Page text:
Harry Leahey

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The European Union has recently approved a set of progressive regulations aimed at expediting and simplifying the accessibility of electric vehicle (EV) charging infrastructure across the continent within the next 18 months.


Under the newly passed rules, high-power EV charging stations will be strategically installed at intervals of 38 miles (60km) along the EU's main roads by 2025. Additionally, hydrogen refuelling stations will be mandated in major towns and every 125 miles on the 'Trans-European Transport' (TEN-T) network, catering to cars, vans, and trucks.


Dubbed the Alternative Fuel Infrastructure Regulation (AFIR), these guidelines lay down specific requirements for EV chargers meant for cars and vans, necessitating a minimum capacity of 150kW. Moreover, these charging stations must accept contactless payments and offer comprehensive pricing details and real-time availability information via dedicated apps or navigation systems.


The regulations also require high-speed charging points of at least 350kW every 60km on core motorways, and every 100km on other main roads for electric trucks by 2025.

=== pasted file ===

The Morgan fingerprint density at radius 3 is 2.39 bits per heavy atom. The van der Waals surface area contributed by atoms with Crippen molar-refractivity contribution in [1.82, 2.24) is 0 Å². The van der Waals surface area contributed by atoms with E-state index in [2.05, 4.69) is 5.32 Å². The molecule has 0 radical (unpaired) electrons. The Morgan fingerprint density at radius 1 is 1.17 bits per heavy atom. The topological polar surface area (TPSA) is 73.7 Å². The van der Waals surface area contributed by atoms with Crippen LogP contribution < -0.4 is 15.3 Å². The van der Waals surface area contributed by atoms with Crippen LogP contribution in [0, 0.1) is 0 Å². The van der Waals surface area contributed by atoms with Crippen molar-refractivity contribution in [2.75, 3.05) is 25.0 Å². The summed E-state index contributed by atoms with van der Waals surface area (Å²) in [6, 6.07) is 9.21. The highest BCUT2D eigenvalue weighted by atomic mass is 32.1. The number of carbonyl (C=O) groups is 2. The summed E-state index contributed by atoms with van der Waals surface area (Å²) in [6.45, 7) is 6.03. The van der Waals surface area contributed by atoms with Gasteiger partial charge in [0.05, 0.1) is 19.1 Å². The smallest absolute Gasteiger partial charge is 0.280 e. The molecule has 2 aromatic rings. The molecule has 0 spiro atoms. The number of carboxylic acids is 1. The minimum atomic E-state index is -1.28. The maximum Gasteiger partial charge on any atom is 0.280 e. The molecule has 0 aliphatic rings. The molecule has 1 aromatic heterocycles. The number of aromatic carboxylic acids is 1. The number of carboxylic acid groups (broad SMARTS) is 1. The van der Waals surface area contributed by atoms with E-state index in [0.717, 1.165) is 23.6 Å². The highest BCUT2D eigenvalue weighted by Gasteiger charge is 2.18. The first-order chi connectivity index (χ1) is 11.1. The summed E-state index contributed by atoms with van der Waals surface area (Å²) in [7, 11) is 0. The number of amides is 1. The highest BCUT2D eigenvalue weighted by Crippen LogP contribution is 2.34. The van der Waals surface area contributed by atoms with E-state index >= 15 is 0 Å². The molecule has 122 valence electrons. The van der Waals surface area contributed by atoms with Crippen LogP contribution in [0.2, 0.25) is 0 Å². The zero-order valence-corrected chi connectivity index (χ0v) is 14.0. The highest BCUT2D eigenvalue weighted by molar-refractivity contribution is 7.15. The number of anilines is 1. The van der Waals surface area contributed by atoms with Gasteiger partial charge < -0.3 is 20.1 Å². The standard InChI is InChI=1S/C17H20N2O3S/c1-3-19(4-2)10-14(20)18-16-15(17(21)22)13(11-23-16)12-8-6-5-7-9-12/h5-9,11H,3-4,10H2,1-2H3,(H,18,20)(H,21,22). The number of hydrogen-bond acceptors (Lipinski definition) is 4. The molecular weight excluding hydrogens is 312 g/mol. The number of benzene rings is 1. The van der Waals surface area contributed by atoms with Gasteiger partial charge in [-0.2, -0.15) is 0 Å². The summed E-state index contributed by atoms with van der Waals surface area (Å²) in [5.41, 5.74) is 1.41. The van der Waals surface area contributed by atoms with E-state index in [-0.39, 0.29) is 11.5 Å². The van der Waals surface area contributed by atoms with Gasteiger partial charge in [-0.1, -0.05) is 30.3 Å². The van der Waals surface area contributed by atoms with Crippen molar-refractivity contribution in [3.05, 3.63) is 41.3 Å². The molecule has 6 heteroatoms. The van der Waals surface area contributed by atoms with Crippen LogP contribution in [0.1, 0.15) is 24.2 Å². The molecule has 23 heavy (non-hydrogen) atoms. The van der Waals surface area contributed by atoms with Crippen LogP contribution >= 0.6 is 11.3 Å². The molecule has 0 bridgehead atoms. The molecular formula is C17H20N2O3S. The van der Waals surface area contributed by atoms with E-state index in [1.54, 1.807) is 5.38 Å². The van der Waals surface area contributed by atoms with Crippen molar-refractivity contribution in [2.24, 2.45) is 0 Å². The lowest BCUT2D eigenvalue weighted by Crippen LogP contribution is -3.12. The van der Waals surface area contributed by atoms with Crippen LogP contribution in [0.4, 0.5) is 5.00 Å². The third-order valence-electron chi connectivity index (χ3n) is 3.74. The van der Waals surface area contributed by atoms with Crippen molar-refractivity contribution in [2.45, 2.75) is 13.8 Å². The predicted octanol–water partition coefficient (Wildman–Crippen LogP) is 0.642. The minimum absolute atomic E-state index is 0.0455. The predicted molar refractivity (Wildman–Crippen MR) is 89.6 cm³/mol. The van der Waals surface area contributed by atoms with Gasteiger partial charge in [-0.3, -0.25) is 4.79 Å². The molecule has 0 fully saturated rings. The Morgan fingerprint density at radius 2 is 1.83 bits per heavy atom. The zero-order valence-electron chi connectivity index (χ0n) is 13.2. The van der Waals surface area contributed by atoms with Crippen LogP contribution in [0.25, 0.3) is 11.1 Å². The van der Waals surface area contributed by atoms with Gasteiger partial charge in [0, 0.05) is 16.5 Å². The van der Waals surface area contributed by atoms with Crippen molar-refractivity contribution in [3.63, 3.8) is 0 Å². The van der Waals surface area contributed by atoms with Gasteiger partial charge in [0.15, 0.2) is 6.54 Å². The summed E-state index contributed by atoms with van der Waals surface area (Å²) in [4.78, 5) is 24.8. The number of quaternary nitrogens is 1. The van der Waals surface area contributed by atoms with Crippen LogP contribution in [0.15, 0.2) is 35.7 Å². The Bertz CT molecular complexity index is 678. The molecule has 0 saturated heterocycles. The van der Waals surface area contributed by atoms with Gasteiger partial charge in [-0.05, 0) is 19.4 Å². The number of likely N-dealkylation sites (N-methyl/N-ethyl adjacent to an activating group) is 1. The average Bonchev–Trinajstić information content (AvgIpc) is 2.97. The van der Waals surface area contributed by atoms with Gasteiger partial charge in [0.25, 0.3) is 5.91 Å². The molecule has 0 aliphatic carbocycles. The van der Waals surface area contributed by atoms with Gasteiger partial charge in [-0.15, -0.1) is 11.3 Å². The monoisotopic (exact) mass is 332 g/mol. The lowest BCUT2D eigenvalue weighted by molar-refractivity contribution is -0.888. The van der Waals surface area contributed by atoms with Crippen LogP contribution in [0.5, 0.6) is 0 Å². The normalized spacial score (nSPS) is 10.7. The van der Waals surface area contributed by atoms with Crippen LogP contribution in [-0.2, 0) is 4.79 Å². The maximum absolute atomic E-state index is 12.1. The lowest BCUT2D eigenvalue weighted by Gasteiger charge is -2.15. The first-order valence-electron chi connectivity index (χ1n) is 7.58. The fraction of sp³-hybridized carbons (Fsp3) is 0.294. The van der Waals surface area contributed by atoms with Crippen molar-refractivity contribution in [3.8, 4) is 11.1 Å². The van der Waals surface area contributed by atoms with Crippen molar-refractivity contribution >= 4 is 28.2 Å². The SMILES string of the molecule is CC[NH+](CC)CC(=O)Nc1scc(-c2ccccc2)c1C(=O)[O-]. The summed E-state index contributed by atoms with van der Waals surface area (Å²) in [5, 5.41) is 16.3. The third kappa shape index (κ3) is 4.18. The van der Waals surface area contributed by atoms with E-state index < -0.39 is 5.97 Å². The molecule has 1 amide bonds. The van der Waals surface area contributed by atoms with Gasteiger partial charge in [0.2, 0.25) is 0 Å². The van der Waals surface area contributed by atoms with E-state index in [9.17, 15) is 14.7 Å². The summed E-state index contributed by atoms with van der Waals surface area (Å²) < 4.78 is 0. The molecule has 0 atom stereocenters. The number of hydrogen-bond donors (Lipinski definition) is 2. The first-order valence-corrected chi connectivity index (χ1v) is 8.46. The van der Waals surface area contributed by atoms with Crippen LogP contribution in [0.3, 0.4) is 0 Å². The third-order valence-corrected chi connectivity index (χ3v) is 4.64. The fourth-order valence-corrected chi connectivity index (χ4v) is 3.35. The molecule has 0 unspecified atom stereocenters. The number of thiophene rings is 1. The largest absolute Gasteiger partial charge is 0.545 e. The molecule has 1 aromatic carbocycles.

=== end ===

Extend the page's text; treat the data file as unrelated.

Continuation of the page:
The primary aim of the new regulations is to help the EU reduce net greenhouse gas emissions by 55 percent by 2030, and achieve climate neutrality by 2050.


It comes as the UK government recently passed fresh regulations for 99 percent reliable fast EV chargers.


The new guidelines, known as the Public Charge Point Regulations 2023, are also aimed at delivering more transparent pricing, facilitating more convenient payments and promoting open data.


It is hoped the move will enhance the charging experience for electric vehicle (EV) users, encourage more drivers to adopt EVs, and support the growth of the EV industry in the UK.

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Harry Leahey 26/07/23